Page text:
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Marko Nardini, Rachael Bedford, Meera Desai, Denis Mareschal; Fusion of disparity and texture cues to slant is not mandatory in children. Journal of Vision 2010;10(7):494. doi: https://doi.org/10.1167/10.7.494.
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© ARVO (1962-2015); The Authors (2016-present)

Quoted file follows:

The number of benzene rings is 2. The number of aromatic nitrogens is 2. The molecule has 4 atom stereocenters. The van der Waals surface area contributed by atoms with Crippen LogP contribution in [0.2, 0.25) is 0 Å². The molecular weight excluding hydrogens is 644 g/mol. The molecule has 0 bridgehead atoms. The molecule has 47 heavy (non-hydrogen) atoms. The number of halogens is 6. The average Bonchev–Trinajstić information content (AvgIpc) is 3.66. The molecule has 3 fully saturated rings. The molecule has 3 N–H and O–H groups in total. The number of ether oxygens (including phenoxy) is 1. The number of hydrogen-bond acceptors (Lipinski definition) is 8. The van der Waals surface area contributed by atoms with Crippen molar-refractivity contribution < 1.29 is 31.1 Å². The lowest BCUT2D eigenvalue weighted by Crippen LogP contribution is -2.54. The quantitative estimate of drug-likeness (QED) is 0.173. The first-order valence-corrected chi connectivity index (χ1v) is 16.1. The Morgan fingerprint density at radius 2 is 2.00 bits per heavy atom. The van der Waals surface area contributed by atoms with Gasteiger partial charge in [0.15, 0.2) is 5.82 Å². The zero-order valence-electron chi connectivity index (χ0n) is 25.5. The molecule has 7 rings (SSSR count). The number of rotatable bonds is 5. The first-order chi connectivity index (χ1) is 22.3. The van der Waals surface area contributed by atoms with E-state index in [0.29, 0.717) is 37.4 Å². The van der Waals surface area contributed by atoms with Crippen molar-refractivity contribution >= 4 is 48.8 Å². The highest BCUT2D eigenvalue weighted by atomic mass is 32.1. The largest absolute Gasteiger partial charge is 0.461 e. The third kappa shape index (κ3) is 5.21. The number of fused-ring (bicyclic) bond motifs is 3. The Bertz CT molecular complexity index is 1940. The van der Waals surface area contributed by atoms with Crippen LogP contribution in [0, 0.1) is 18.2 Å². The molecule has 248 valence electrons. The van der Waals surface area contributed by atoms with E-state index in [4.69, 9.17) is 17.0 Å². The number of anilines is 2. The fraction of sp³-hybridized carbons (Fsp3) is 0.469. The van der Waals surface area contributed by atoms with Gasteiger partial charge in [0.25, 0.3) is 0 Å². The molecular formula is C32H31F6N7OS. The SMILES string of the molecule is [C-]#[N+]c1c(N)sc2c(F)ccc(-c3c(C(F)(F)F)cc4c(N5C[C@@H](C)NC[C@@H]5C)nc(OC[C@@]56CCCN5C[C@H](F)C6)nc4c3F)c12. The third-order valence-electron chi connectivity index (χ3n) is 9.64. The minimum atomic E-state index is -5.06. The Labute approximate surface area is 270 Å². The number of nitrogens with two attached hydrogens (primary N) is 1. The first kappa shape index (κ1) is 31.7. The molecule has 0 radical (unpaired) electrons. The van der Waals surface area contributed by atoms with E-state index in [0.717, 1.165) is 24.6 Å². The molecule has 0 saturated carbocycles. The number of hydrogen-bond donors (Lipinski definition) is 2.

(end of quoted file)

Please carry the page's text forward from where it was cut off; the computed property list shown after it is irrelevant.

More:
Integrating sensory cues can lead to “fused” percepts in which the ability to judge the component cues is lost. In recent studies, children did not integrate cues across modalities until 8 years or later. One hypothesis for this late development is that keeping cues separate and avoiding fusion is adaptive in allowing senses to be calibrated against each other while the body is growing. To test whether children do keep cues separate, we studied development of integration and fusion within the single modality of vision. We measured discrimination (d′) in 6-year-olds (n=20) and adults (n=20) for whether two discs were of same or different slant, given single or combined interocular disparity and texture cues. Observers judged slant differences of 12.5° (adults) or 25° (children), which made single-cue stimuli equally discriminable for the two groups. In combined-cue conditions, differences in discs' slants were either in the same direction in terms of both disparity and texture, or in opposite directions. “Integration” predicts better slant discrimination given two cues in the same direction than either cue alone. “Fusion” predicts worse discrimination given two cues in opposite directions than either cue alone. Adults showed significantly better slant discrimination (d′) given two consistent cues (“integration”) and significantly worse discrimination given two inconsistent cues (“fusion”). Six year olds showed neither effect, but had combined-cue discriminations intermediate to those for single cues, consistent with following one or other cue on each trial. Thus, while combining cues confers an advantage on adults when the cues agree, not combining cues confers an advantage on 6-year-olds when the cues disagree. Six-year-olds' ability to keep disparity and texture information separate enables them to detect a type of cue conflict that adults cannot. Such conflicts may provide the error signals needed for sensory recalibration as interocular distance changes in childhood.
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